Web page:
17 thoughts on “Mad Mimi vs MailChimp – A Comprehensive Comparison

  1. Adrian,

    Thanks so much for your comprehensive review of these two email providers. I will be updating my page about autoresponders soon and will link to your content for my readers to come to your site to get further information.

    Not only have you provided a detailed comparison of Mad Mimi vs Mail Chimp but in the process you have also given a clear blueprint for what anyone should look for when considering an autoresponder service.


      1. I’ve updated the post and added the link to your AR comparison series page. It can be challenging to find the right service to suit one’s needs and your site can help readers to make an informed decision.

        I’ve used several autoresponders during my time online and found they each have pros and cons.

        By the way, I appreciate your bringing to my attention the issue with the CL plugin on my site. I’ve put in a support ticket to CL.

        Again, Adrian, thanks for the valuable info on your site and newsletters.

        Take care,

        1. Indeed each autoresponder has pros and cons. And that’s normal. It doesn’t exist a perfect product or service that suits everyone.

          Thank you for updating your post and including the link to my AR series page :-)

  2. Jude,

    I have to thank you for one of the most detailed, to the point and best written comparisons of the lower cost eMail marketing services I have ever come across.
    Autoresponders are a vital component to incorporate into most any legitimate online campaign, keeping the lines of communication open between readers and their favorite sites.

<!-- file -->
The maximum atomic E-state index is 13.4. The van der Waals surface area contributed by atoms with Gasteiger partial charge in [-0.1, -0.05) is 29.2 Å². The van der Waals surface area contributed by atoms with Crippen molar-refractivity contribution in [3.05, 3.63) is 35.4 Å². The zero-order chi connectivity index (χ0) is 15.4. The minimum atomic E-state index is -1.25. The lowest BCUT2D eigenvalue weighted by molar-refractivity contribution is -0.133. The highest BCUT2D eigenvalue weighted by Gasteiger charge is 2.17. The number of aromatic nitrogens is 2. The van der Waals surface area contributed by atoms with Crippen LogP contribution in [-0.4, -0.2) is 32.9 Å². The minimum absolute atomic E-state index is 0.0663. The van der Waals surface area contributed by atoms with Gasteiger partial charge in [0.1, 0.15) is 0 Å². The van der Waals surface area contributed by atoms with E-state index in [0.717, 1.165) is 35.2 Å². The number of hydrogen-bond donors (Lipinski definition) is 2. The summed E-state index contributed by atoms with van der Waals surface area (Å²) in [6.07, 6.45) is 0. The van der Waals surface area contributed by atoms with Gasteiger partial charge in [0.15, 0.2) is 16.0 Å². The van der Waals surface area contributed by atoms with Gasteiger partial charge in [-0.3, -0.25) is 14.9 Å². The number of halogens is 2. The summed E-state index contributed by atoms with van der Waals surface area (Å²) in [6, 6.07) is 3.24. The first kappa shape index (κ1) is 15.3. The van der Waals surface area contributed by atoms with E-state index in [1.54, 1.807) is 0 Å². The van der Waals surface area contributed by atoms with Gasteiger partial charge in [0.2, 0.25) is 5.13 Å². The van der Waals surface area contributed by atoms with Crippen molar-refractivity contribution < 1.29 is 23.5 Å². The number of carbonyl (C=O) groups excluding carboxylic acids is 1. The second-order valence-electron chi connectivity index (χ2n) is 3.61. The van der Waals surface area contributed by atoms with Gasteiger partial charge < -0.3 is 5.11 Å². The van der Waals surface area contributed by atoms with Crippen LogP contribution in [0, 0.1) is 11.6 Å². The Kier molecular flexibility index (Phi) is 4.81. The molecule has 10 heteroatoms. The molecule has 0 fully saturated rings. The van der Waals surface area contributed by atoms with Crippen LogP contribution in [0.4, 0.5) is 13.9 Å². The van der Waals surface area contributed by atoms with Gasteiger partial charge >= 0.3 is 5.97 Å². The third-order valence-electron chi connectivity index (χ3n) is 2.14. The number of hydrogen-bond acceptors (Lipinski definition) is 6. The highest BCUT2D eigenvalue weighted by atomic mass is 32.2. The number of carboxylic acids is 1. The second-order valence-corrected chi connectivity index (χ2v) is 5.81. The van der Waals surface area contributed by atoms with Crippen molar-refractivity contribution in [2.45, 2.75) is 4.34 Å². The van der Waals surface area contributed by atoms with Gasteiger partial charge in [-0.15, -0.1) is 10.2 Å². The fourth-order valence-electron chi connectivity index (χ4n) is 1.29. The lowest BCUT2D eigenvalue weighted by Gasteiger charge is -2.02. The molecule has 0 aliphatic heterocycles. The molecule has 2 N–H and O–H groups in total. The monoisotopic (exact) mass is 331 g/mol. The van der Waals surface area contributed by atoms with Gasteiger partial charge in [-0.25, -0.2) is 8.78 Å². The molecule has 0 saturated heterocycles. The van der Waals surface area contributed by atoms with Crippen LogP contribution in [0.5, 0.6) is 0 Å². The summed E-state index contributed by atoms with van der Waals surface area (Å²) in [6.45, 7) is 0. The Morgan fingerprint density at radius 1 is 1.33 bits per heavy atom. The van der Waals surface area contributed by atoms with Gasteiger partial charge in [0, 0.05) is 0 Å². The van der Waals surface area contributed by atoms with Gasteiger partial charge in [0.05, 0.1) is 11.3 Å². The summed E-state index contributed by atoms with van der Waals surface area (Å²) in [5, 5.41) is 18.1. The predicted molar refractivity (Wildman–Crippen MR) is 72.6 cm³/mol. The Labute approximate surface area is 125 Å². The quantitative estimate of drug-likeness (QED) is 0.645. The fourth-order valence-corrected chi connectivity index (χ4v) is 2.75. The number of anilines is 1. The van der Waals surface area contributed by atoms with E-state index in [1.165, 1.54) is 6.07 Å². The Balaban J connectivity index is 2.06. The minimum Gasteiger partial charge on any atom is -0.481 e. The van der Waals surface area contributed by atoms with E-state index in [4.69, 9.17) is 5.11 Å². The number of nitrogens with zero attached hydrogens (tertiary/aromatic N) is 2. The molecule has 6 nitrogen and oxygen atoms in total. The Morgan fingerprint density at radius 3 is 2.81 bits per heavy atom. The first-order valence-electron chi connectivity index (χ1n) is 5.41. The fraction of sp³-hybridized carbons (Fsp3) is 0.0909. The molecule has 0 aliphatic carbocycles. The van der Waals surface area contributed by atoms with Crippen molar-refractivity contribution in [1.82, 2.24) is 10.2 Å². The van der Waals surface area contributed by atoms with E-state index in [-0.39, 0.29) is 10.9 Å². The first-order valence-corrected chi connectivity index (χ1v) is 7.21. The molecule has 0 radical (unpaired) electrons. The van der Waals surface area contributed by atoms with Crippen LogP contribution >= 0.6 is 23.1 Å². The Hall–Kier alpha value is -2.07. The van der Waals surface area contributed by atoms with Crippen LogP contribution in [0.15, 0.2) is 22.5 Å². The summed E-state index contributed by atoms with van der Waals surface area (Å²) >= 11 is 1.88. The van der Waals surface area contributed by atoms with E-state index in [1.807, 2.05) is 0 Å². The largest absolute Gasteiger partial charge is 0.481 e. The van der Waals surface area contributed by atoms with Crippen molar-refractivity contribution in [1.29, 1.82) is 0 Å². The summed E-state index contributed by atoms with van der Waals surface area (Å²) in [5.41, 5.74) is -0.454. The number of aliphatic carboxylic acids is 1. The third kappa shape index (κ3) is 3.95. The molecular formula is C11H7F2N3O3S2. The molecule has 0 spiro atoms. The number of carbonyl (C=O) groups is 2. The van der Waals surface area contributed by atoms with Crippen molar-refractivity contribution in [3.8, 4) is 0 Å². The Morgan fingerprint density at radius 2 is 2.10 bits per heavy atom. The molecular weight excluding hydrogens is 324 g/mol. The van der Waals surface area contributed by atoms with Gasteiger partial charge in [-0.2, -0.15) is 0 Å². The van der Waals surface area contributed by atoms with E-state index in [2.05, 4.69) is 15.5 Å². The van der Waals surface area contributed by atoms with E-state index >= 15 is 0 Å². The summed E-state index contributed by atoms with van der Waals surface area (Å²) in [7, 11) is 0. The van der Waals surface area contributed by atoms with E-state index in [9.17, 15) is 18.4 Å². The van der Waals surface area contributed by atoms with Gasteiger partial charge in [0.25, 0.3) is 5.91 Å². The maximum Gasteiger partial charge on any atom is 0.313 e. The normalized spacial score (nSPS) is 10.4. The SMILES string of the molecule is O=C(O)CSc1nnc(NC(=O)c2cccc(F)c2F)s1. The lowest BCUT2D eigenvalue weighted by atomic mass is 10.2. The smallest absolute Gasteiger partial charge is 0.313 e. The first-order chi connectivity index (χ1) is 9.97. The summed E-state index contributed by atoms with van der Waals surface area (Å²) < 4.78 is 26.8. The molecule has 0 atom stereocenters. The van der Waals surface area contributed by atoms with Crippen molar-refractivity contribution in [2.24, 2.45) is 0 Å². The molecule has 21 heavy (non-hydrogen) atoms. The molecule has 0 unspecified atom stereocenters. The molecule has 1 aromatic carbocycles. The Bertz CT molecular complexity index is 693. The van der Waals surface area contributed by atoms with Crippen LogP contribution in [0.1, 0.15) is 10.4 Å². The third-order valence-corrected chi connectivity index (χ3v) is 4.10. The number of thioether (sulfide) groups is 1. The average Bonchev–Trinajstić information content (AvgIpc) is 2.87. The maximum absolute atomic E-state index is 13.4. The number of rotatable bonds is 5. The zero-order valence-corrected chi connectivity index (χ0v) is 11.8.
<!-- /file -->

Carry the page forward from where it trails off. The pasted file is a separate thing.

Jude, I love the fact you tried to contact each of them to call them on the carpet with regard to their Acceptable Use Guidelines. While I can understand to some degree the concerns that Mad Mimi responded to you with, the determination semantically between someone marketing with affiliate links and an Affiliate Marketer crack my butt!

    Thanks again for the great read and awesome detail, I decided on a different route personally and spent a bit more for AWeber, which I am in the process of setting up.
    My best,


  3. I started using MadMimi a couple years ago when I found out AWeber (and most other services) treated one person on, say, 3 lists as 3 contacts. if I’ve got 100 people and each is on 5 lists, I’m paying for 500 subscribers!

    I completely agree with you about Mad Mimi’s helpfulness. I had them help me with forms (even modify code) until I got Lead Pages and then everything got even easier.

    I think they have some fine print about affiliate programs but they told me they won’t dig into anything unless they get complaints.

    MadMimi just entered into some kind of arrangement with GoDaddy so I don’t know how that will change things. They have some surprisingly sophisticated features if you take the time to go through their extras.

    1. Hi Cathy,

      Thank you for your comment. GoDaddy acquired Mad Mimi indeed, but that was 11 months ago. Since that moment I didn’t notice any change except for

      1) the addition of “a GoDaddy® company” after Mad Mimi’s name; and
      2) the affiliate payments now come from GoDaddy.

  4. Hi Adrian,

    you’ve done a thorough research on these two email marketing services.

    Like your other autoresponder reviews, this post explains exactly what is important to pay attention to and shows the advantages and disadvantages of every aspect.

    Personally I’m using Aweber and GetResponse, so I never checked those services. But someone who’s looking into investing into one of them, can make an educated decision after reading your comparison.

    Have a great day,

    1. Trying to write reviews as accurate as possible. But some email marketing companies like MailChimp are struggling hard in order to make my work difficult and get bad reviews. That’s the only explanation for ignoring my repeated requests to clarify one of their policies.

      Thank you for your comment, and a great day to you too!

  5. Great comparison, Adrian.
    Currently, I am using the free plan of Mailchimp to collect emails of my visitors. However, I am planning on moving to a paid alternative like Aweber or GetResponse, but I am going to give MadMimi a try as well because it is really affordable.

  6. Email marketing is very important as far as blogging is concerned and having a good and effective tool that will simplify the process for you is a no brainer.

    Both Madmimi and Mailchimp and good email marketing service providers and even though I’ve never used Madmimi before, I’ve actually heard some good things about it.